and the southbound bus barreling down i-95. ♪ this magic moment it is the story of where every great idea begins. and of those who believed they had the power to do more. dell is honored to be part of some of the world's great stories. that began much the same way ours did. in a little dorm room -- 2713. ♪ this magic moment ♪ [ chicken caws ] [ male announcer ] when your favorite food starts a fight, fight back fast with tums. heartburn relief that neutralizes acid on contact and goes to work in seconds. ♪ tum, tum tum tum tums! heartburn relief that neutralizes acid on contact with olive garden's plebest 2 for $25 yet choose two melt-in-your mouth entrees like new parmesan crusted chicken or tortellini topped with velvety alfredo 3 full courses of our best 2 for $25 yet, at olive garden!
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on the u.s. bitter cold, snow and high winds are expected. chicago public schools will, in fact, be closed tomorrow. snow and high winds made it almost impossible to see in south grand forks, north dakota, karen maginnis shows us why things could actually get worse. >> fred, what really makes this particular weekend exceptional, we've got a clipper system meaning it's moving very fast that's sweeping across the american great lakes. in its wake we are seeing some of the most abominabley cold. now the cold air is not just moving to the east but moving to the south and encompassing more of the west. a lot more area seeing
temperatures apolo normal. in some cases exceptionally below normal. chicago, as we go into monday. high temperature minus four. they have already seen a little snow but it's that arctic air that blasts in across great lakes region, ohio river valley. temperatures have been running just about average, start to dip down another 15 to 20 degrees. new york city expecting teens as we go into tuesday. by wednesday not a whole lot of improvement taking place there. only 20 for a high in north. here is that clipper i was talking about. area low pressure moving through the great lakes but that cold air dives much further to the south, even into the gulf coast. speaking of that, take a look at this. for atlanta, temperatures in the 50s, then we drop down into the 30s on tuesday and wednesday. watch the development the storm system along the gulf coast.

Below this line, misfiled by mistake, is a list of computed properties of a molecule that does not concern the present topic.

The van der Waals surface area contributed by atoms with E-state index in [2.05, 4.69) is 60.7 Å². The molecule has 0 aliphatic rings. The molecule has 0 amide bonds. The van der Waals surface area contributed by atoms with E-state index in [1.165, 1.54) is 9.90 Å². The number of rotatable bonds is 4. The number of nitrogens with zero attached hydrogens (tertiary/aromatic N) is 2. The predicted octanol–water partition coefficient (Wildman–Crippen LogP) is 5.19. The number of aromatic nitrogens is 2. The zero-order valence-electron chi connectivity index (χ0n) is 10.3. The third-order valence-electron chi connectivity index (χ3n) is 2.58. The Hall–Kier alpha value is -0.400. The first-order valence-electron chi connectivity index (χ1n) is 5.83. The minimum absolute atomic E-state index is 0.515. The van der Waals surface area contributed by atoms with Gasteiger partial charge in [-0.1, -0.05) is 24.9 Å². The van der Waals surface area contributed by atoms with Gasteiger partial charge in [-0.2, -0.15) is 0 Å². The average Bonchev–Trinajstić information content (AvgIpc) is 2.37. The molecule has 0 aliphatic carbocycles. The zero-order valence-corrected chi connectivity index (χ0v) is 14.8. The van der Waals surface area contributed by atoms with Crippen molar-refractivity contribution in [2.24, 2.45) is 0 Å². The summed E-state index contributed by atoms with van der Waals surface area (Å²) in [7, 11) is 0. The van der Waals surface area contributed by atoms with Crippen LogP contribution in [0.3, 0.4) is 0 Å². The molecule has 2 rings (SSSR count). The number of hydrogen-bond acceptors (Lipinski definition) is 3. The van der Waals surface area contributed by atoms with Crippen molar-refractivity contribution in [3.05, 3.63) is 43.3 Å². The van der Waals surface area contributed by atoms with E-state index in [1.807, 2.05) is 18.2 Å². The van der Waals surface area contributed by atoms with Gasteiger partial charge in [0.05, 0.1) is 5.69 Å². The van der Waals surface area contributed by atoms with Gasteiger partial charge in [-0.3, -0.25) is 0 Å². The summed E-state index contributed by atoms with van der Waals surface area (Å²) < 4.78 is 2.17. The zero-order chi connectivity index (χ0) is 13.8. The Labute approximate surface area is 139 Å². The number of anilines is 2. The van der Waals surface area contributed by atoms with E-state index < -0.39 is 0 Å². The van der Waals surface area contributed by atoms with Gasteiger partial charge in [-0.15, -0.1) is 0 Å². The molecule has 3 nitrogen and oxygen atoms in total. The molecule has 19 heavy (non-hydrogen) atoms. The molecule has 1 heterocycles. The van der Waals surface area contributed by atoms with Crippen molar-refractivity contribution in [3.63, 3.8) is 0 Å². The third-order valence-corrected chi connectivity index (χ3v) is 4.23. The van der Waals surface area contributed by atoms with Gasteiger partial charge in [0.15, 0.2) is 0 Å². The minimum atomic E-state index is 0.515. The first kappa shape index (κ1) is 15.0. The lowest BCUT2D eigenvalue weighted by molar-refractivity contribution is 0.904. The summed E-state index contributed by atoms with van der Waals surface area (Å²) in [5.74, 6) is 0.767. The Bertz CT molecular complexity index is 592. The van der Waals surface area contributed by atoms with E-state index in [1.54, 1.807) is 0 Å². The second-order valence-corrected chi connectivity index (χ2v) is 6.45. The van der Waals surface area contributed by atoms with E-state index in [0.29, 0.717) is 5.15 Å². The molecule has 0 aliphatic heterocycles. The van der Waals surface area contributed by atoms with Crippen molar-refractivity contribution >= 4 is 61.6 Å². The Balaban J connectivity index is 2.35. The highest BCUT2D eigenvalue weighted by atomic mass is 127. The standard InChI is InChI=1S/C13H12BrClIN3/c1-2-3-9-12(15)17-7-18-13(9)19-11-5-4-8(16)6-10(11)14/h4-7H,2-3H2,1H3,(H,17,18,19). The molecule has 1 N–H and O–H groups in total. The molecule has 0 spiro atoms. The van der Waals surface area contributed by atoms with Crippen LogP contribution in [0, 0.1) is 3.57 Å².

keep you updated on that. fred. >> thank you so much. keep those scarves and hats handy and gloves. millions of americans are shivering from the bitter cold and shuddering for the cost to stay warm. the price for propane has almost doubled in some ways. george howell introduced us to three families who weren't prepared for record prices. >> more than 12 million americans use propane to heat their homes. this particular winter, we're finding the demand is up, the price is up as well, and the supply is limited. i want to take you on a tour of three different families to show you why they are trying to deal with it. >> if they are going to gouge me this bad, my propane will cost me more than my [ bleep ] mortgage payment. >> i don't want to pay $4,000 a month for propane. >> do you think home owners are prepared for the price of propane right now? >> absolutely not. nobody would have thought that was going to happen. >> does this keep you warm?
>> no. i have blankets on the couches, kids have double blankets on their beds. i don't know what else to do. >> 1,000 gallon tank, how much did it take to fill this up? >> i only got 500 gallons. that's all they give me yesterday. natural gas ain't out here. it's natural gas or nothing. what do you do? you buy it and like it. >> horrifying. you can't turn your thermostat much lower without freezing your pipes. all our appliances run on propane, dishwasher, stove, hot water heater. >> how could it go up from yesterday at $2.69 a gallon to $5 today. how can that happen? >> how are people going to deal with this in the prices go up. >> everybody will lose their houses. they have a choice. pay for propane or pay for your house. what are you going to do? what are you going to do?
>> reporter: states aren't taking steps. 14 on the east coast and nine southern states are allowing more than 23 hours of service to get more propane to the places that need it. but help can't come soon enough for people dealing with temperatures that continue to drop and prices that keep shooting up. george howell, cnn, crete, illinois. president obama's state of the union address only two days away now. in a minute, ask a couple of former presidential speechwriters what they think the president needs to say in this speech. farmer: hello, i'm an idaho potato farmer. and our giant idaho potato truck is still missing. so my dog and i we're going to go find it. it's out there somewhere spreading the good word about idaho potatoes and raising money for meals on wheels.